I’ve seen at the fes­ti­val: a sin­gle cam­era is set up and left rolling in the midst of protest­ing crowds dur­ing Ukraine’s Maidan revo­lu­tion, and we watch them. No ed­its, no voiceover, al­most no ex­plana­tory ti­tles. Auster­litz ap­plies the same po­tent min­i­mal­ism to crowds vis­it­ing for­mer Nazi death camps. The fes­ti­val also fea­tures Loznitsa’s A Gen­tle Crea­ture, a drama based on a Dos­toyevsky story, set in the Rus­sian pe­nal sys­tem; the chance to see two such con­trast­ing films from the same di­rec­tor isn’t one I’d pass up.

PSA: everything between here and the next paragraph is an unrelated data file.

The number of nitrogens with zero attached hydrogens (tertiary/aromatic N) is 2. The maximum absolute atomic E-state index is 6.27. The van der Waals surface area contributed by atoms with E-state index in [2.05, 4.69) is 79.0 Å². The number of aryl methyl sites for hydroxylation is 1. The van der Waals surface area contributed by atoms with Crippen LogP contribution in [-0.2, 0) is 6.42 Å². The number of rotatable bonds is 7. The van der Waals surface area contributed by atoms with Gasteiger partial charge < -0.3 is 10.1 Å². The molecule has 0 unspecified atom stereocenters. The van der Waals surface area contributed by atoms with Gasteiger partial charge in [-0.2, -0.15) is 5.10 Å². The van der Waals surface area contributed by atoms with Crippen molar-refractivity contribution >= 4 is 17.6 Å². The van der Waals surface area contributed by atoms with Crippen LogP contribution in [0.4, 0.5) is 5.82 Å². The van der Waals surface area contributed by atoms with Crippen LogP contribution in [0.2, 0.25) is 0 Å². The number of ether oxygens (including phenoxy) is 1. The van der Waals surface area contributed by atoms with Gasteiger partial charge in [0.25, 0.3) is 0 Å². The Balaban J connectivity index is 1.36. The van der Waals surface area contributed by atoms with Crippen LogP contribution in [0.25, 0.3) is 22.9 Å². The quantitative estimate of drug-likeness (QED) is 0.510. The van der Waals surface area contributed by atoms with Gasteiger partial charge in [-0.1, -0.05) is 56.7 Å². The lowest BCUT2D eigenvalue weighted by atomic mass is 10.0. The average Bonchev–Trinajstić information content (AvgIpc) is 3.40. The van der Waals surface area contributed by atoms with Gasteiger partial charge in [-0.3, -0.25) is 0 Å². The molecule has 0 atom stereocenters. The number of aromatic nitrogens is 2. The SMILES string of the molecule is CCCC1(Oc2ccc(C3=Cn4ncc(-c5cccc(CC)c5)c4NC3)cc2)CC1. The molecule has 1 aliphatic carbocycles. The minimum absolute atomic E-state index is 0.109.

For some­thing more dar­ing, con­sider Don’t Swal­low My Heart, Al­li­ga­tor Girl! It’s a di­rec­to­rial de­but, it’s from Brazil, it riffs on Romeo and Juliet and it sounds mod­er­ately in­sane; the re­views have been strong, but I freely con­cede I’m go­ing to it mostly to dis­cover whether it can live up to its ti­tle. This mo­ti­va­tion would also get me through the door for My Life as a Cour­gette, but I don’t need mo­ti­vat­ing. This is an Os­car-nom­i­nated an­i­mated fea­ture from Kim Keukeleire, one of the stop-mo­tion mas­ters be­hind Wes An­der­son’s Fan­tas­tic Mr Fox, and the an­i­ma­tion strand of the pro­gramme is one of its re­li­able high­lights.

If you pay at­ten­tion to the in­ter­na­tional re­views, I Am Not Your Ne­gro ar­rives strongly